Personal Support

With a private patient advocate, you are not going through this challenge alone.  A private patient advocate is here for you to walk side-by-side and assist you through your path. Even if you are fortunate enough to have family or friends by your side, it is comforting to know that you have your very own private patient advocate with you looking out for your best interest.

Call Pathway Patient Advocates today, you won’t be disappointed. We are here for you: (248) 247-8552

PA, NP, MD, DO, Resident, Fellow…how are these titles different?

Years ago a person wearing a white coat in a hospital or medical office was a doctor…plain and simple.  Well…this is no longer the case.  As if the healthcare system isn’t confusing enough, providers with various acronyms all wear white coats. So how do you know who is who, and what exactly do they all do?  

Lets first start with the commonly known title: doctor:

A doctor, also known as a physician, is a person that holds a medical degree after completing medical school. After medical school, most doctors also complete various amount of years of residency, where they continue to train under a seasoned doctor. The number of years of residency varies based on the specialty that they choose. In addition, they may also complete a fellowship.

MD versus DO

In many ways, MD and DO are the same. 

The MD title is given to a doctor who has completed allopathic medical school.  DO is given to a doctor who has completed an osteopathic medical school.  The main difference in the training is while MD focuses on treating specific conditions with medications;  DO training focus on whole-body healing.  In practice, these doctors work together in the same facilities, and both hold the qualifications for practicing medicine.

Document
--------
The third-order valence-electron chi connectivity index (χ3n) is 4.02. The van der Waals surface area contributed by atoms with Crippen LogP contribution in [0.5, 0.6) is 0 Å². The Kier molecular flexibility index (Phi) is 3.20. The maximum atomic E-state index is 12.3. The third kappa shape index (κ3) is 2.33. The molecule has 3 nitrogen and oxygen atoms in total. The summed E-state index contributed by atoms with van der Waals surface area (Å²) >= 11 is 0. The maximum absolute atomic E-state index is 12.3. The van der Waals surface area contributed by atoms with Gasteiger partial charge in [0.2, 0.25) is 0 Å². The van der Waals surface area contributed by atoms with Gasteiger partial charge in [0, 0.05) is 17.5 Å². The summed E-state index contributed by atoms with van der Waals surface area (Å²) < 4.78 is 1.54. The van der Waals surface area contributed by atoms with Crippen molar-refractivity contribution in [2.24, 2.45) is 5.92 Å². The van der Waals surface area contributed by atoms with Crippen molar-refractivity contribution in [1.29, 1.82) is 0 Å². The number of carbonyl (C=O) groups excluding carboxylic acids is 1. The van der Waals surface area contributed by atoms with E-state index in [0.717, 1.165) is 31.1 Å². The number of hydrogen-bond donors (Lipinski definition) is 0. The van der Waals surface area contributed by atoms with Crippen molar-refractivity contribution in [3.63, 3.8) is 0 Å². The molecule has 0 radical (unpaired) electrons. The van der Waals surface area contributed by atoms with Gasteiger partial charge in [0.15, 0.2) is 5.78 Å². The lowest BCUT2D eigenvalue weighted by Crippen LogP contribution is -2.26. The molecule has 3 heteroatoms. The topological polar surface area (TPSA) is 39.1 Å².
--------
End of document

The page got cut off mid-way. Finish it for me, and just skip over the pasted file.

Resident Physician

A resident is an aspiring doctor (MD or DO) that has completed medical school and currently practicing under supervised training to gain experience in the field. The residency program varies based on the specialty. 

Intern

You may have heard a medical professional being referred to as an intern.  An intern is typically a first-year resident. An intern has successfully completed medical school and now practicing under the supervision of a physician. After the internship, the provider enters residency.

Fellow

A fellowship training program is required for a physician to practice as a specialist. For example, surgical oncology. During fellowship, the “Fellow Physician” closely trains under the specialty physician.  The length of fellowship varies based on specialty. 

Physician Assistant (PA)

A Physician Assistant, sometimes also called a Physician Extender or Advanced Practice Provider. A Physician Assistant is a medical professional who has successfully graduated from a Physician Assistant Studies Program and completed board certification.  Physician Assistants hold at a minimum a masters of science degree and some also have a Doctorate or Ph.D. degree. A Physician Assistant can diagnose illnesses, develop and manage treatment plans, and prescribe medications.  They can also perform procedures and work in specialty practice areas such as surgery, emergency medicine, pediatrics, critical care medicine, and psychiatry. Physician Assistants can be a person’s primary healthcare provider.

Nurse Practitioner (NP)

A Nurse Practitioner, also known as an Advanced Practice Nurses, or APN.  A nurse practitioner is a registered nurse who has gained additional training in a specialty area.  Nurse Practitioners hold a master’s degree in nursing and board certification in their specific specialty.  Nurse practitioners can diagnose, treat, and prescribe medications.  They can be a person’s primary healthcare provider. Nurse practitioners can also hold a Doctorate of Nursing degrees.